By Mark SchropePosted 05.25.2005 at 1:00 pm 0 Comments
Deep-sea explorer Robert Ballard led the team that discovered the wreck of the Titanic in the North Atlantic in 1985. Since that time, more than 100 scientists and tourists have visited the two-mile-deep site in submersibles. Now Ballard has a high-tech plan to radically expand the number of people who can visit the beloved wreck: Equip the Titanic for real-time virtual visitation with a system of video-equipped remotely operated vehicles (ROVs) permanently installed on the ocean floor [see Popular Science’s rendition of the system in our July issue].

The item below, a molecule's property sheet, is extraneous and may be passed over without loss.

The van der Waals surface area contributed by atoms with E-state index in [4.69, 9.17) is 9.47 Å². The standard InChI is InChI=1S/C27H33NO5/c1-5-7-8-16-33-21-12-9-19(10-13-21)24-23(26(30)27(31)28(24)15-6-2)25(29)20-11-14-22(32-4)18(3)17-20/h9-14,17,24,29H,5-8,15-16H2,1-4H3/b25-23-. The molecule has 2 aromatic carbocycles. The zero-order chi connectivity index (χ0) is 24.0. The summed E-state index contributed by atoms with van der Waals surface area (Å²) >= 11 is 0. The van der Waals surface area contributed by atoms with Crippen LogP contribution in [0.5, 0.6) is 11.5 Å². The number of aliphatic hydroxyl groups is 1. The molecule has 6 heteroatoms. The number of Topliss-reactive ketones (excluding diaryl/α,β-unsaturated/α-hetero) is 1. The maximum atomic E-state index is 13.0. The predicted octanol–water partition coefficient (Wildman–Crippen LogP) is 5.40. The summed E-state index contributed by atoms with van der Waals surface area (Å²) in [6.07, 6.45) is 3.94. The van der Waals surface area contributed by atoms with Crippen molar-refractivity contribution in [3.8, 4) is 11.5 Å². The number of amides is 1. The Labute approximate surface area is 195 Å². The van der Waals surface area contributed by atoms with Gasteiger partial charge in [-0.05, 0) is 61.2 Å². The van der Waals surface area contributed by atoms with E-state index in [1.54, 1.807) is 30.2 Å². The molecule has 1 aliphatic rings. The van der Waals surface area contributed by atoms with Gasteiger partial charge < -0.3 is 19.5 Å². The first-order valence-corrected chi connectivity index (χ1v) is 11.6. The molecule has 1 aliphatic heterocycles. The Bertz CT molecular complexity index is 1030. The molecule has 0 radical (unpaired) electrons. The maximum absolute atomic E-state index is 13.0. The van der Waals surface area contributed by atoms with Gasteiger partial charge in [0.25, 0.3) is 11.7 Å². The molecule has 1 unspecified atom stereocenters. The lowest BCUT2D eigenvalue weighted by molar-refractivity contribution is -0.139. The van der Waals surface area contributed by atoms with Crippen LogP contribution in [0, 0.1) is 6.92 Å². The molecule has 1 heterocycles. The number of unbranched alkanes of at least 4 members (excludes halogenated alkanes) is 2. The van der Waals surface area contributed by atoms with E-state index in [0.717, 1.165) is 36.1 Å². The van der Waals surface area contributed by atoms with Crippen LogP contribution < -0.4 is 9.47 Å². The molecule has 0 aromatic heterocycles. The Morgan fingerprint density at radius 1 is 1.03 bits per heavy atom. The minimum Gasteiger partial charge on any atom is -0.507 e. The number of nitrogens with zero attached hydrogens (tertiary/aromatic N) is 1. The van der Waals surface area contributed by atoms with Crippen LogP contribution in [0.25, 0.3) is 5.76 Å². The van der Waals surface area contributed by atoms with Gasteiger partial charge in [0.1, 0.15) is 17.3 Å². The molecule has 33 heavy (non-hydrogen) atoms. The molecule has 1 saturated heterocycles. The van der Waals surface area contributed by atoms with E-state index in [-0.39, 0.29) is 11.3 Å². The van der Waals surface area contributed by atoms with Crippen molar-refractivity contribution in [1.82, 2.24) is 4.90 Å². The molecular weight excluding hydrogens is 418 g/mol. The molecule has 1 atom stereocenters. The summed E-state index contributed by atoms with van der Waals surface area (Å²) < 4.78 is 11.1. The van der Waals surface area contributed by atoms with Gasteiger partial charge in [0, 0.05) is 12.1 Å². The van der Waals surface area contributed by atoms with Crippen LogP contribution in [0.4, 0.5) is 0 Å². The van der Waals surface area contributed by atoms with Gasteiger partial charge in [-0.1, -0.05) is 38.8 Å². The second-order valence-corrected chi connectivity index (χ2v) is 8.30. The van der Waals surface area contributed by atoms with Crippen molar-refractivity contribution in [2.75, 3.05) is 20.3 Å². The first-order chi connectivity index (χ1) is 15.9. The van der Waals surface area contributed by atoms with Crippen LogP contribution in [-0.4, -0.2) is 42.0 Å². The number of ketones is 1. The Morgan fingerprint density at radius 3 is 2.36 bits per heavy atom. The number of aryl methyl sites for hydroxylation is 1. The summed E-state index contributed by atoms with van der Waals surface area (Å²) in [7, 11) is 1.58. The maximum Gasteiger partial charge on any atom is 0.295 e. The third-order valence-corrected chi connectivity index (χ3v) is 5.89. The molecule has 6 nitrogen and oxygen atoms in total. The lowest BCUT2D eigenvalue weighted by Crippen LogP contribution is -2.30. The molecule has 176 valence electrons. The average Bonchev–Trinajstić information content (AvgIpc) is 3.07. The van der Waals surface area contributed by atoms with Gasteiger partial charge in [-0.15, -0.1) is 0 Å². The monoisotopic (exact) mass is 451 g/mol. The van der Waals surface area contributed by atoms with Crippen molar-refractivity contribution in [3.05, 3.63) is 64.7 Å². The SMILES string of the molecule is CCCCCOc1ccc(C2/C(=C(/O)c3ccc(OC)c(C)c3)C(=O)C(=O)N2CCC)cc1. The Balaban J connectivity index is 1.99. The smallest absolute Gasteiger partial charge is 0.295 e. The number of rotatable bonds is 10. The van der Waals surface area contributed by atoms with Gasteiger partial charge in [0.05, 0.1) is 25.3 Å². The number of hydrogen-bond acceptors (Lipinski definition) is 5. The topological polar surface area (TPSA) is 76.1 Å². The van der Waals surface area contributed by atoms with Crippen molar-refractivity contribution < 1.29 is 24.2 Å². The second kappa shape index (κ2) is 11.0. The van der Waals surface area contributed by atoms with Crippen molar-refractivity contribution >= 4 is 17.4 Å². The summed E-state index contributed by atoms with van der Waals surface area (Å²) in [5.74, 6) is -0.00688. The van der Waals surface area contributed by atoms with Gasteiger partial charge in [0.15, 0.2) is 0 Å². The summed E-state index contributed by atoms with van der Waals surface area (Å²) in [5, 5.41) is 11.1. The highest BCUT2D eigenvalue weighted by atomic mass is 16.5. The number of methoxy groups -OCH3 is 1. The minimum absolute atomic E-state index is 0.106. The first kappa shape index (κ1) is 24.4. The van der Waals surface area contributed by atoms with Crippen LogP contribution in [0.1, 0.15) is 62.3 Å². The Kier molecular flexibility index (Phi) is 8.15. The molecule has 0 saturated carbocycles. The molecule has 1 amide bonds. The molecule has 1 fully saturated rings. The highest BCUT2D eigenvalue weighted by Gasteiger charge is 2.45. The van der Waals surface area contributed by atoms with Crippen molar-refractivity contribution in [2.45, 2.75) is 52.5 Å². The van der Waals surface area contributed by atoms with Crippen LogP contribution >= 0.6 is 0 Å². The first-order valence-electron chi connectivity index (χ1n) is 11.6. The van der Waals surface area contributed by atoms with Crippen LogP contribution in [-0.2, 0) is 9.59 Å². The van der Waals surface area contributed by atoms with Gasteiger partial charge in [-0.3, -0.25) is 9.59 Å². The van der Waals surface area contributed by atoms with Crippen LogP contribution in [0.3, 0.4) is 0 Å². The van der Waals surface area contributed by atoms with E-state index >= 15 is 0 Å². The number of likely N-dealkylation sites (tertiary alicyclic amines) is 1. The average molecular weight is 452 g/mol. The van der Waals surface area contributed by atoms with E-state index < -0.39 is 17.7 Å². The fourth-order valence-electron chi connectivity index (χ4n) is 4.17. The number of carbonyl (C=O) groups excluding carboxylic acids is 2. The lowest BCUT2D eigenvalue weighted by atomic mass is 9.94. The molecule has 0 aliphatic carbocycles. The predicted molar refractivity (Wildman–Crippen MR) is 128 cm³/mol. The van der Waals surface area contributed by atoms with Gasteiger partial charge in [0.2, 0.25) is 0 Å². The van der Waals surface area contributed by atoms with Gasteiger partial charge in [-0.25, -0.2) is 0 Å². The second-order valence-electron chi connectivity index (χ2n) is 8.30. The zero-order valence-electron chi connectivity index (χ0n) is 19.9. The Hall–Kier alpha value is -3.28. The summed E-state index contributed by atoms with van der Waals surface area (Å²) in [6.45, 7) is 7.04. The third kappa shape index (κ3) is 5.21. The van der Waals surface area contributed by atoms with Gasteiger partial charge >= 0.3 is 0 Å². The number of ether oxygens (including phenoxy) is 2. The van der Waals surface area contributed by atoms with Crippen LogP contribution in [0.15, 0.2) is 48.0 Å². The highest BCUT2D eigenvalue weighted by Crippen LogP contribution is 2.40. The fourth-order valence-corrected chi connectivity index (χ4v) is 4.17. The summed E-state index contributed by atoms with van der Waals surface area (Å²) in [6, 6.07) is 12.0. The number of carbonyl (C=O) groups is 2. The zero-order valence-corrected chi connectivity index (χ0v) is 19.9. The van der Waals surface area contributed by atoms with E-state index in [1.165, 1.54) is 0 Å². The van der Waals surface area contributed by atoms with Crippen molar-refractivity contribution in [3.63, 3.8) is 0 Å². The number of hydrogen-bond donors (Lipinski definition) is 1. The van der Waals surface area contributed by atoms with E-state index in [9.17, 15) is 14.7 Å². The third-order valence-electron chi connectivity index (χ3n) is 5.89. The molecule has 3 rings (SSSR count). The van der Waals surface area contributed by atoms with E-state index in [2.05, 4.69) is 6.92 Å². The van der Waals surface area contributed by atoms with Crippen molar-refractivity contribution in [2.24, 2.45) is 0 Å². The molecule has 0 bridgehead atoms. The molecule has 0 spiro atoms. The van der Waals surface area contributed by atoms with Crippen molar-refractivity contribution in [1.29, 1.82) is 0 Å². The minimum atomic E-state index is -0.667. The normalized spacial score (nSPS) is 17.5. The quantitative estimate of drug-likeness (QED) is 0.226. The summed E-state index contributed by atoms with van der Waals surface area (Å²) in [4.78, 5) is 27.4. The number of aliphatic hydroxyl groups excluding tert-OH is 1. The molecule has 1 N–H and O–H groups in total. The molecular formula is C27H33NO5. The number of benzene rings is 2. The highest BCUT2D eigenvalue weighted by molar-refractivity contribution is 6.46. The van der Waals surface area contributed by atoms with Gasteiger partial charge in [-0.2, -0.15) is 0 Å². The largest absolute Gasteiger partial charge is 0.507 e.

Robert Ballard's latest initiative puts a remote-control ROV at your fingertips -- and America's little-seen underwater national parks in full view.
By Trevor ThiemePosted 03.05.2003 at 1:17 pm 0 Comments
"Rarely is a shipwreck so well preserved," whispers Sanctuary Manager Jeff Gray as the submersible Little Hercules inches toward the ghostly remains of a 19th-century schooner. Three wooden masts stand tall and surprisingly intact. Wood-stock anchors rest peacefully in catheads. Chains, batons and wire rigging lie scattered about the deck. And carved into the hull near the port-side cabin window, barely visible, is her name: Cornelia B. Windiate.